Another month just zoomed by... 2020 is _____ I don't even know...you fill in the blank however you want :). However, despite all the chaos, the August #monthinmoments calendar is actually done EARLY, so lets dive in! My aunt is one of my most frequent users of these calendars - she has been since the very first few which were NOT the simple versions I create now :). This month, she requested cool ways to play (it is SO hot in VA and NC where we live!) and all things bugs. With the pleasant ruckus cicadas make, my kiddo's obsession with chasing pretend fireflies, and the heat, these were perfectly timely requests! I also know my nephew (who's maybe really a second cousin, but whatever...) LOVES the book Dragons Love Tacos by Rubin and Salmieri so I included that too :). This month, I'll provide a bit more detail about the materials we're using this month than I have in the past because a few will be used over and over and over again throughout the month. My hope is that this will give us and the kiddos in our life the confidence to lead play and to play independently with these tools, which I hope will be helpful as we head into a new terrain of work-school-life for many of us.
Download this month's calendar here!
The Topics: This month is a little looser on daily themes (Tea Time Tuesday, Science Saturday, etc), but I kind of stuck to them because when I combine those daily themes with monthly topics it becomes easier to plan a calendar (for example, if you combine Feelings Friday + rainbow rice play you have fewer rabbit holes for your brain to go down than if you just were planning for Feelings Fridays). I wanted to be transparent about this planning tactic I use because I know many teachers and parents are facing A LOT of overwhelm this year and might be doing more planning (or drastically different planning) for play and learning than usual and I think this is one way to ease that a bit - segments in a day, categories for a month, are easier to plan for than wide open space.
Play themes for this month center on insects, stream play, and dragons! How do these seemingly random topics fit together? Honestly, this month, it's through the materials. HG and I LOVE searching for rice "insects" and making insects out of forest putty and random art or natural materials. Forest putty is SUCH a handy tool for creativity and calm! Right now, our very favorite place to be is down a shady trail hanging out in a stream. At this stream, we found clay that our best friend started rolling into balls which then HG picked up. You can actually identify soil types based on how the soil behaves when you roll it in a ball - this led to one of the Science Saturday ideas :). Rolling spheres/balls and cylinders/snakes is a fun way to talk about geometric forms and introduce some pottery/fine motor/coordination skills. Squashing clay balls is similar to flattening dough for tortillas which then tied into Dragons Love Tacos. So... with this seemingly hodgepodge collection of topics, you'll get to see:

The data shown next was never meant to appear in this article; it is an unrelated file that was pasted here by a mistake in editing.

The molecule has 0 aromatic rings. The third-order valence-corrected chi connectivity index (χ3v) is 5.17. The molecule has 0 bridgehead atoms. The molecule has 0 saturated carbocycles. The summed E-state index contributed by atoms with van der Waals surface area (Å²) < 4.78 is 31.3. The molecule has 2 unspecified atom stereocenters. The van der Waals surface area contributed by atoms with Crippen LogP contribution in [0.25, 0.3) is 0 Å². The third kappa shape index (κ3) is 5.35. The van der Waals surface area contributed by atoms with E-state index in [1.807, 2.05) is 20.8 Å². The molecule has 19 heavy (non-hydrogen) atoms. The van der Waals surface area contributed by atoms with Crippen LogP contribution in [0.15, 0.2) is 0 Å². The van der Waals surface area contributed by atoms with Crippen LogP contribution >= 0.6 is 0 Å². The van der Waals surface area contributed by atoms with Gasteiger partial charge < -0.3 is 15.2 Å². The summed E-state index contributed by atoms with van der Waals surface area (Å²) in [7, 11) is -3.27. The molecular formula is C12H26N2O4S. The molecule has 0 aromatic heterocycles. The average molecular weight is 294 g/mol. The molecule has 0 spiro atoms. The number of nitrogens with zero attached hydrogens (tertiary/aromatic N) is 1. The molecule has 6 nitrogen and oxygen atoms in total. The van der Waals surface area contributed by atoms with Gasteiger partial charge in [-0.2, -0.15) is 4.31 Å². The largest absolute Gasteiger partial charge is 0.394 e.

Multiple opportunities to practice making different shapes with clay and putty
Repeated use of a homemade magnifying glass to look closely at items
Frequent visits to a stream near you (or a mini watershed you make if you're not near a stream)
Different ways to look for and observe insects using multiple senses
Chances to invent critters, critter homes, boats, and more - our best inventions come from iterations of design
Unique ways to talk social-emotional learning in a tough time
The Tools: Like I mentioned, there are a few critical materials to this month's calendar that I think will become well-loved tools! Here are the tools and some tips:
Forest putty: I LOVE the recipe for dough from Tinkergarten. I used to make no cook salt dough and, y'all, that stuff is nasty compared to this :). We love to dye and scent ours with tea - we usually use raspberry :). I ALWAYS have a stash of this on hand in our fridge. We use it for making feelings faces, sculpting cats and dragons, connecting materials to to make new critters, creating pretend food, shaping land forms and making three-dimensional maps. Seriously, this stuff is just the best.
Rainbow rice: Y'all... I guess I'm just really lazy because I never add vinegar to my rainbow rice. I just use dye and shake... But, here's a real tutorial on making rainbow rice. We're using this to do one of my favorite camouflage models. You shake some rainbow rice out over a brightly colored surface and then see who can find the most critters fastest. However, once you use rainbow rice, you don't want to stop (especially if you happen to be a three year old)... so we're also using the rice as sprinkles, an art tool, and more :).
Jar magnifying glass: This is one of my favorite tricks - I learned it working in a science center in college :). Simply place jar over what you want to magnify, add a drop of water on the base of the jar (which is up toward your face), and you've created your own magnifying glass! I love this strategy because it is easier for kiddos to keep the jar on the ground/just above what they're looking at rather than up by their eyes which actually makes it really hard to see what you're magnifying.
Mini watershed: If you don't live near a stream, make your own! Ball up some paper, lay it on a cookie sheet. Cover the sheet with aluminum foil and tuck it in/press it down over your paper mountains. Prop one end of the sheet up on a book or rock so that gravity will help water flow downhill in your model. If you are using this option and want to still float boats, you could use bottle caps as boats or float your boats in a bathtub.
So, are you ready for a month of meaningful moments together? I can't wait to see what you create and hear about what you learn! Please share by using #watchwonderbloom and by tagging @watchwonderbloom!